Posted By Mike Ash on January 10th, 2008
We’ve just released Airfoil 3 and it has a lot of great new features we’ve been hard at work on for over a year. So join us on a tour of all the stuff that’s been added in Airfoil 3.
The first thing you’ll notice when opening the download is this little app called Airfoil Speakers:
Airfoil Speakers works as a virtual AirPort Express. You can run this little application on any computer you have connected to your local network. Once you do, that computer will show up as a remote speaker in Airfoil 3 and you can send audio to it.
Now your extra Macs can share the fun alongside your AirPort Expresses to get your audio into even more places. Airfoil Speakers can show the nice window seen above with spec meters and a volume control, or you can just tuck it away as an icon in your menu bar for minimal intrusion.
Airfoil Speakers works pretty much like an AirPort Express from the point of view of Airfoil. It advertises its services over Bonjour, then uses the same AirTunes 2 protocol that Apple uses. However, despite using the same protocol, iTunes won’t talk to Airfoil Speakers. iTunes uses cryptographic authentication to ensure that it only talks to real AirPort Expresses, and we weren’t able to mimic that. Until Apple removes those checks, Airfoil Speakers will only work with Airfoil 3 and Airfoil for Windows.
This feature is pretty obvious when you open Airfoil 3 and see the first entry in the main window:
That “Computer” speaker is always there, and represents your local computer. Airfoil 2 could do local playback, but it didn’t delay the audio at all. Thus, everything played locally several seconds before it was heard remotely, making for a jarring experience. Now in Airfoil 3, the “Computer” speaker is delayed by exactly the same amount as the remote speakers, allowing your main computer to become a seamless part of your audio system.
Airfoil Video Playback
Another great new addition in Airfoil 3 is the shiny new Airfoil Video Player:
You can find Airfoil Video Player right in the source popup in Airfoil, or you can just drag a movie file right onto Airfoil and it will start Airfoil Video Player for you. AVP uses QuickTime and Perian to play all sorts of media files, and all with perfect synchronization between audio and video. AVP can’t play everything – it needs to control the files, so they need to be local, not web-based. Likewise, Apple’s FairPlay DRM prevents playback, which means AVP can’t play movies purchased from iTunes. But thanks to QuickTime and Perian, we support dozens of popular video formats. Now you can watch your favorite movie files through your nice stereo system without needing any wires from your computer. And although support is still preliminary, Airfoil Video Player can play DVDs, also perfectly synchronized.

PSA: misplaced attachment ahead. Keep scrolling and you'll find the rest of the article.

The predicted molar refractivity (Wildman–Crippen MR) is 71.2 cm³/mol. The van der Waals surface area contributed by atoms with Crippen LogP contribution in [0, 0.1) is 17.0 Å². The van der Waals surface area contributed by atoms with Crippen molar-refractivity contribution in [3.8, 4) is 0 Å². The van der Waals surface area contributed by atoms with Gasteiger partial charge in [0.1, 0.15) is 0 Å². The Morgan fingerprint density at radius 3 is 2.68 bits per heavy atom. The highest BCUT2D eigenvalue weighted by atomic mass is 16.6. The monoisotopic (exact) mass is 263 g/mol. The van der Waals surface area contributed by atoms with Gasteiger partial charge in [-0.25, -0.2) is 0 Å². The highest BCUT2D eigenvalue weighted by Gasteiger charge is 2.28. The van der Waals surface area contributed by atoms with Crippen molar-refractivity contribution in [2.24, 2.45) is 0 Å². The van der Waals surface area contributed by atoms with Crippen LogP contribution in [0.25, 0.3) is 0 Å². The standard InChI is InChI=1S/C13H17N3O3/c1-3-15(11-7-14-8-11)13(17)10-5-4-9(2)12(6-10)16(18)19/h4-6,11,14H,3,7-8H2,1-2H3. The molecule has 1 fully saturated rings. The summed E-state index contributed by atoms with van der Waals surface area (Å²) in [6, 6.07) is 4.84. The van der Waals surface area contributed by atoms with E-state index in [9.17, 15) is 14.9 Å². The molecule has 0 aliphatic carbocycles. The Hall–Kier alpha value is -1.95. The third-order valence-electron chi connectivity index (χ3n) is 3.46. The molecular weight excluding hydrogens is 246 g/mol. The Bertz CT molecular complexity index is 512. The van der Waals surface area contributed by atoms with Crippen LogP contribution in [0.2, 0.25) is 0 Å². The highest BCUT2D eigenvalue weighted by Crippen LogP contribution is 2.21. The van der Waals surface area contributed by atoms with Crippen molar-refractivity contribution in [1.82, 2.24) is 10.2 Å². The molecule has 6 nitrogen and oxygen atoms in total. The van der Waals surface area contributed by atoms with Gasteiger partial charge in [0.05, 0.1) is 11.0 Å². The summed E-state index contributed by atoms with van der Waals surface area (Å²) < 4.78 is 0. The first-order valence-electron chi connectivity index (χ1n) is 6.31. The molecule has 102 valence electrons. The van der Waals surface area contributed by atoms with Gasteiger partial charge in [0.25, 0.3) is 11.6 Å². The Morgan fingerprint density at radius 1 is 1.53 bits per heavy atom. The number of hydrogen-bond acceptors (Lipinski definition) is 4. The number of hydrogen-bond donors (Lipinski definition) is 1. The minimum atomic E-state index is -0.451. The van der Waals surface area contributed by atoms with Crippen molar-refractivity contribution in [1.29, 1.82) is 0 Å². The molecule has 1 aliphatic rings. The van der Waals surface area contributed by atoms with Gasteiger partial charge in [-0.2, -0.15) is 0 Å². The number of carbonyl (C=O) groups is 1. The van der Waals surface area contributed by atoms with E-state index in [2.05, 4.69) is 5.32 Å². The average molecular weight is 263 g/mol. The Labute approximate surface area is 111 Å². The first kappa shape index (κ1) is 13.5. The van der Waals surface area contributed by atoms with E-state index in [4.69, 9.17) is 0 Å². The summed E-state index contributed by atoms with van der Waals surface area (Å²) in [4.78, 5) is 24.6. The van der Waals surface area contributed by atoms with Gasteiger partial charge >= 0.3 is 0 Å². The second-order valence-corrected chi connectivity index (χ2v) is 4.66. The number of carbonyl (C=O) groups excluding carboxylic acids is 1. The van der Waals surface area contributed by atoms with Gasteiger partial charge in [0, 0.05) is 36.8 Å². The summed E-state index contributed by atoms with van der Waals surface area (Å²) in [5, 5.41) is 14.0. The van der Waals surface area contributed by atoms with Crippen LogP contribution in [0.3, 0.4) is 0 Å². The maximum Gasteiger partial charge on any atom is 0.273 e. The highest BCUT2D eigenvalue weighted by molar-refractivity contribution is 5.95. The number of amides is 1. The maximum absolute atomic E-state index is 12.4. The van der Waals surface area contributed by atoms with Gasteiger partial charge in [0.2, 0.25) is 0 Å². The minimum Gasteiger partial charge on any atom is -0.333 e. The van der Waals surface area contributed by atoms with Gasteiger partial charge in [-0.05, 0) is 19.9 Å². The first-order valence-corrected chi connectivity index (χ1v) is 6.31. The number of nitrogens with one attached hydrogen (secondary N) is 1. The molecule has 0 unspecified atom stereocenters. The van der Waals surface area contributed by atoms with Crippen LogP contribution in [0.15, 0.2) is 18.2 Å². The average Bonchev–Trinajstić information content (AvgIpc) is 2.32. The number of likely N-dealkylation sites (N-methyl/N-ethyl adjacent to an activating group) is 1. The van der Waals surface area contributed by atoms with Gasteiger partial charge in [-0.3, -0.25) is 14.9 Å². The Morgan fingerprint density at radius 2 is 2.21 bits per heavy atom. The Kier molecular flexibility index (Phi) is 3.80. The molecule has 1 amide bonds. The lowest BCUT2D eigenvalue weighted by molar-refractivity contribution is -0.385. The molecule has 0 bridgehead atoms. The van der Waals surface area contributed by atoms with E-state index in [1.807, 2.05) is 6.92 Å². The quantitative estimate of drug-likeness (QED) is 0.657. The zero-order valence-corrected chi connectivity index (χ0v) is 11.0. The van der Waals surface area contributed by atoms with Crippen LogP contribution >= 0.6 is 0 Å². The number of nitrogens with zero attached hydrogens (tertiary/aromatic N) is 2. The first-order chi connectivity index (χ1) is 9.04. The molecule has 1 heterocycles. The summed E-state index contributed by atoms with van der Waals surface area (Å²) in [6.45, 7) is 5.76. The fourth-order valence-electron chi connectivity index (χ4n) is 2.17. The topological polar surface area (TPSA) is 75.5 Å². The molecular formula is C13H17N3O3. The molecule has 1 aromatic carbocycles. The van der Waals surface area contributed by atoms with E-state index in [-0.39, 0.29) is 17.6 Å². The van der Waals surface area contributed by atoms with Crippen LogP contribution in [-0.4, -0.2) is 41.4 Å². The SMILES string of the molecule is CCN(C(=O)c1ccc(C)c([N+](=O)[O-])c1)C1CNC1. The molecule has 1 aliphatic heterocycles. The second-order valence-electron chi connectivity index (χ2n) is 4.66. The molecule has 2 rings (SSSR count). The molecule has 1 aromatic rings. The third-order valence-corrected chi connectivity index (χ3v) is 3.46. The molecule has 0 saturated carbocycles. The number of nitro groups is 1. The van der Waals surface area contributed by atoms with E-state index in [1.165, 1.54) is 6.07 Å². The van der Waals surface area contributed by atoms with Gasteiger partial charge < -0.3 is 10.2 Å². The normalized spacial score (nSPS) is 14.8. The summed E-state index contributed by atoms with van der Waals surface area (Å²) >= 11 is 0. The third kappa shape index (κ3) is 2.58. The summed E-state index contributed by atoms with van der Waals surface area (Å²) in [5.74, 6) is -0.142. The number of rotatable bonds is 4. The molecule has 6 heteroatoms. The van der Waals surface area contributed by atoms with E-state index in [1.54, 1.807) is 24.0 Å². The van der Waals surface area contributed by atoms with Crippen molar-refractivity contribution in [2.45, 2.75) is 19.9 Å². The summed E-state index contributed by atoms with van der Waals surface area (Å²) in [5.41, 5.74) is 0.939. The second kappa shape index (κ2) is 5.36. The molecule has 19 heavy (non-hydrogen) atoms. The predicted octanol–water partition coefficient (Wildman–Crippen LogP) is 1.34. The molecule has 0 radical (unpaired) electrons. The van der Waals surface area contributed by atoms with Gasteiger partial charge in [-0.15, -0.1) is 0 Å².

If you pop open Activity Monitor, you might notice that Airfoil Video Player takes up a bit more RAM and CPU than your usual video player. You might also notice that when you press Play, the movie doesn’t actually start to move for about two seconds. Both of these are due to how Airfoil Video Player works inside.
The AirTunes 2 protocol has some delay built in to it, and when sending to remote speakers with Airfoil 3 the audio is delayed by two seconds. AVP has QuickTime play the movie as usual, but doesn’t display it to the screen. While the audio heads out to Airfoil and your remote speakers, the video gets buffered internally to AVP. Once two seconds’ worth of video has been buffered, AVP starts to draw them to the screen, resulting in perfect synchronization between video and audio output. This is a bit more resource intensive since AVP has to keep two seconds of video frames in memory at all times, but it turns out that on modern machines this doesn’t have much of an impact. Even playing back a smooth 1080p video trailer downloaded from Apple’s movie trailers uses under 200MB of RAM for the buffer, and other types of video generally use much less.
Airfoil 2 introduced the ability to send to multiple remote speakers simultaneously, and it did a pretty good job of keeping playback synchronized while doing it, but there were limitations on just how good it could be. Thanks to a new network audio protocol (AirTunes 2), Airfoil 3 is able to keep all remote speakers playing in perfect sync with each other.
This new protocol is also what allowed us to add all of the other new features discussed above and keep local audio and video playback in perfect sync with remote audio coming both from the AirPort express and from Airfoil Speakers.
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